When it comes to a cruciate rupture – one of the most common injuries your dog (and occasionally cat) will sustain, there are a few techniques that will correct this injury (of which most veterinary clinics will only offer one).
At SAH, not only do we offer all the various options (including specialist options), we have now included an exciting new technique called a Tightrope procedure for cruciate rupture. Having returned from the Western Veterinary Conference in America, our head surgeon Dr Karin Davids (who many of our clients know from the incredible work she has done on their pets), has been offering this new technique for approximately one year now – and with very exciting results!
Click here to look in greater detail of not only this new technique, but of some great examples of recipients of this new surgery for cruciate rupture.
Generally speaking, veterinary practices that offer surgery for ruptured cruciates offer a basic technique called a DeAngelis repair. This technique uses a simple fishing line to replace the ruptured cruciate and is a good technique with good success, but reduces in efficacy with the increasing weight of the dog. This costs approximately $1,200 including all follow-ups and medications.
With larger dogs, Tibial Plateau levelling techniques are better and there are a few different procedures available. Our clinic offers two of the main procedures, a TWO (Tibial Levelling Osteotomy) which costs approximately $3,200, and a TPLO which costs approximately $4,500 (and is done by a specialist surgeon within our clinic).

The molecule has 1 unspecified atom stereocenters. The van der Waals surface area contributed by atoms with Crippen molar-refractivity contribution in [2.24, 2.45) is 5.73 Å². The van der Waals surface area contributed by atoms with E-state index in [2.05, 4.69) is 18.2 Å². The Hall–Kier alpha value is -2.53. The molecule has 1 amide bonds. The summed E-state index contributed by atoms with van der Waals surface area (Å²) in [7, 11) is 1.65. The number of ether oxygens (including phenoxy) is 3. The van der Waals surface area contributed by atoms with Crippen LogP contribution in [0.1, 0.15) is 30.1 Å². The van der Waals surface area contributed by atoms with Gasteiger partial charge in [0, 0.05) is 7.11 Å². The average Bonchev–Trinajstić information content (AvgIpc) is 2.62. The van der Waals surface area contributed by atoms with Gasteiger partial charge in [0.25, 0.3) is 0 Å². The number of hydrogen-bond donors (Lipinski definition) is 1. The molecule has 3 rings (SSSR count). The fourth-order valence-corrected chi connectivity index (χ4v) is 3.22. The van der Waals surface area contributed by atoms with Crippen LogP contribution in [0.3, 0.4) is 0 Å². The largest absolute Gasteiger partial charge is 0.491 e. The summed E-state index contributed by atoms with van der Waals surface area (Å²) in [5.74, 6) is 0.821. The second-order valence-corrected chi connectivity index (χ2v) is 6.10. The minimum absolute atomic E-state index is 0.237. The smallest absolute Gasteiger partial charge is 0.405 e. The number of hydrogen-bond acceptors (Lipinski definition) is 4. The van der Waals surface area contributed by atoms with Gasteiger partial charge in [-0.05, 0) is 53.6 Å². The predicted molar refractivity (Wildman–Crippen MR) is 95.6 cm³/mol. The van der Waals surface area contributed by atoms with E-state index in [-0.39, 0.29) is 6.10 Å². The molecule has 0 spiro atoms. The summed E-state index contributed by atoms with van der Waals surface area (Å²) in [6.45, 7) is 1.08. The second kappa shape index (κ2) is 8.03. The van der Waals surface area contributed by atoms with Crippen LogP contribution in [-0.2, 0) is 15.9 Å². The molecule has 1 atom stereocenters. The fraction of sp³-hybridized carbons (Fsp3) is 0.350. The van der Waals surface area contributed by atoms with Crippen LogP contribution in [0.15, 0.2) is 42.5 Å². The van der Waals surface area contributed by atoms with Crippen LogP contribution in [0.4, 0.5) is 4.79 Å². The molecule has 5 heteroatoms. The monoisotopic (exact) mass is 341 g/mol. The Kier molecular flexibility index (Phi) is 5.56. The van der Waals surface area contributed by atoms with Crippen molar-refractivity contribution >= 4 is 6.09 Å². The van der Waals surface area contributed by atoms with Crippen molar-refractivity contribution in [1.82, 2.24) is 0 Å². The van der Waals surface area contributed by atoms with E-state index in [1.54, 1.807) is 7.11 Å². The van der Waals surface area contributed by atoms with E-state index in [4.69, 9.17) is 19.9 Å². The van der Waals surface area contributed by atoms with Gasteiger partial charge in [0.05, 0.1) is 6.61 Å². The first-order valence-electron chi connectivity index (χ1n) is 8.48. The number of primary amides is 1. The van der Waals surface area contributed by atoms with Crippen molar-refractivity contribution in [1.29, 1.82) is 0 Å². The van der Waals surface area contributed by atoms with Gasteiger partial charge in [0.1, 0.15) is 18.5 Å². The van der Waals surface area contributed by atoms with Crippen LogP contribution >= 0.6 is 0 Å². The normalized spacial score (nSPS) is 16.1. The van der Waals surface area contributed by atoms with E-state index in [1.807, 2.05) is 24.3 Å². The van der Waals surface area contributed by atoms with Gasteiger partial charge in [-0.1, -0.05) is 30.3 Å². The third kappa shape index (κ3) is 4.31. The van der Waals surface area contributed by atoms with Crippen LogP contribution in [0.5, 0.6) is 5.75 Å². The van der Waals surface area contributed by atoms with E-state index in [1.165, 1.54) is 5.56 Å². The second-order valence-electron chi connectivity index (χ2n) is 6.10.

Now the Tightrope Procedure for Cruciate Rupture, which costs between $1,800 and $2,400 (depending on the size of the dog), is a much improved procedure than the DeAngelis, being stronger and so less likely to have a poor result. However, it is also a very reasonable option to consider instead of the advanced TWO and TPLO procedures for pet owners that may not be able to afford those costs.
Unlike the standard DeAngelis procedure using fishing line, the Tightrope procedure for cruciate rupture uses a titanium/Kevlar implant that is much stronger than fishing line. It also anchors to the bone very differently from the DeAngelis procedure, allowing for much less movement and loosening of the implant. This makes this procedure a much better option than DeAngelis in our experience so far.
This new Tightrope procedure for ruptured cranial cruciate repair is just another example of how SAH keeps our clients ahead of the curve for advanced veterinary procedures, both medical and surgical. We are perhaps the only vet clinic in Melbourne that offers all types of surgical procedures for cranial cruciate repair and we will gladly explain the pro’s and con’s of each one in each individual case.
These diagrams show the position of the Tightrope prosthesis